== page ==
What’s the Best Way To Deal with Toy Clutter?

published Nov 11, 2020
We independently select these products—if you buy from one of our links, we may earn a commission. All prices were accurate at the time of publishing.
Post Image

I struggle particularly with the organization and clutter of my kids’ toys. How do you store them easily and how do you part with old toys when kids are resistant?


Dear Susan,

I’m very old school when it comes to toy storage and always feel that the easiest, open shape—BINS!—are the most practical for kids and parents. I like soft bins that can easily slide under shelves, up against the wall, in a corner or under a bed. You want to walk through a room with your children and quickly be able to throw everything into a bin and be done with it. These recycled felt bins from Muuto are my splurge, while this simple woven paper and rope handled bin from The Container Store is an easy solution.

Want a bunch of pics and shopping ideas?

The bigger issue, however, is how to slowly cycle those old toys out of the house so that they don’t engulf you. For you you need my Outbox Method.

The Outbox is tried and true method for getting rid of anything that’s no longer in use around the house, including toys. It separates one issue, “attachment,” from the other big one, “where to put it,” and makes it possible to efficiently move things out of your house.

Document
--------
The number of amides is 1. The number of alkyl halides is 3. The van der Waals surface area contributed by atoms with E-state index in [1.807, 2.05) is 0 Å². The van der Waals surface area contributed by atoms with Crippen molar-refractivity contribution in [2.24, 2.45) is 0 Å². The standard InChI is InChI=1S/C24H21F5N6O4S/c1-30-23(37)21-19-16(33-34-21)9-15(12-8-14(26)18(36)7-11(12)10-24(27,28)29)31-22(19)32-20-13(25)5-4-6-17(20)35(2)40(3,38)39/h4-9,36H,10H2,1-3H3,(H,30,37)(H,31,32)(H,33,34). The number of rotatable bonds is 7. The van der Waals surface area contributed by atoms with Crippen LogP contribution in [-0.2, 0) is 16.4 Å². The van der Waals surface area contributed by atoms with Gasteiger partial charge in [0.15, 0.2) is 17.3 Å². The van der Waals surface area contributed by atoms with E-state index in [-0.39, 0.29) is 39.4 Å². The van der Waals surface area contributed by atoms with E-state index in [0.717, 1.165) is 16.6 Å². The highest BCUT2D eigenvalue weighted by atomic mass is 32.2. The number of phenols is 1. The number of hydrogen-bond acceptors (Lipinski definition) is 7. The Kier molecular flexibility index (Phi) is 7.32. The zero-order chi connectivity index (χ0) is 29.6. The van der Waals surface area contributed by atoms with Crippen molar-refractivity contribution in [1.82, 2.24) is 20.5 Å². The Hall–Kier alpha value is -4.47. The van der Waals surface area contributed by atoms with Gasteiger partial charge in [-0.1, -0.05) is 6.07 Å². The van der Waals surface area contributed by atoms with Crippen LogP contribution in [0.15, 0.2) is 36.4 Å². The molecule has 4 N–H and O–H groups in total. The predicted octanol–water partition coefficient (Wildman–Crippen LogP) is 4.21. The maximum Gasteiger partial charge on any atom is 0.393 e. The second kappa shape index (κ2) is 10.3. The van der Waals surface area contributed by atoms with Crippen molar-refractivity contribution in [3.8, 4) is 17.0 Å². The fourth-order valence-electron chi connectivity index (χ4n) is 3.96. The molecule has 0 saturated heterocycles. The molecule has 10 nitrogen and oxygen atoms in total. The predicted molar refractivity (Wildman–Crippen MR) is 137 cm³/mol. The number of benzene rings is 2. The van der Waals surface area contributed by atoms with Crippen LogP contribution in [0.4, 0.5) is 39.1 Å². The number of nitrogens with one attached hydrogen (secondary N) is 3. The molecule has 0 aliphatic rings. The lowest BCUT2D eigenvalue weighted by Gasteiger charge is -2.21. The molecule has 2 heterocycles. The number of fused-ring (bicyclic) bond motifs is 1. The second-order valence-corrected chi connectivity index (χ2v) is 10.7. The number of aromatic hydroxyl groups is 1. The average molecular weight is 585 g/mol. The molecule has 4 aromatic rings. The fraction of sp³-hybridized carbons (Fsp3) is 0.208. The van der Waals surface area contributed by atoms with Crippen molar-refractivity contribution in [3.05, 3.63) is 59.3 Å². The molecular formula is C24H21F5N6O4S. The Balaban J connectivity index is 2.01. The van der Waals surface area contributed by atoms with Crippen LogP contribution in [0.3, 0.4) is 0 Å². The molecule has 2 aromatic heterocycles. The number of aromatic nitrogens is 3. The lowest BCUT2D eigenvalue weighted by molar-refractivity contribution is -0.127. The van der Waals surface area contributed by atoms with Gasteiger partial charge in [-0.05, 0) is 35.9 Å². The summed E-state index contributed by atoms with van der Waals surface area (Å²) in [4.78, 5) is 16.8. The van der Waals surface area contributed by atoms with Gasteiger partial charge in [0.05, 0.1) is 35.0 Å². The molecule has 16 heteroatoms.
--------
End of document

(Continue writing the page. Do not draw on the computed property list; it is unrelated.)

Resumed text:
First, you designate a corner or bin or space in your house as the Outbox. Then, when you clean up a room, you urge your children (and yourself) to put into the Outbox anything that they MIGHT not need anymore (emphasis on might). Try to be generous with the understanding that anything can come out of the Outbox if it wants to. There is no pressure.

Leave everything in your Outbox for at least a week and then revisit it.

Anything mistakenly placed in it?

Anything really want to come back into your home?

If so, take it out and then let’s move to taking everything remaining in the Outbox truly out of the house, either to give away, recycle, or simply place in the trash. The genius of the Outbox, and I’ve seen this work a million times, is that when something is removed from its native environment and allowed to sit for a week, it releases its emotional hold on the owner and rarely wants to come back into the house. It’s sort of like a really nice shiny stone that is glistening and wet when you pick it up in the ocean, but when it dries off and looks all dull,  it no longer as special and no longer the stone you wanted to take home. 

Best, M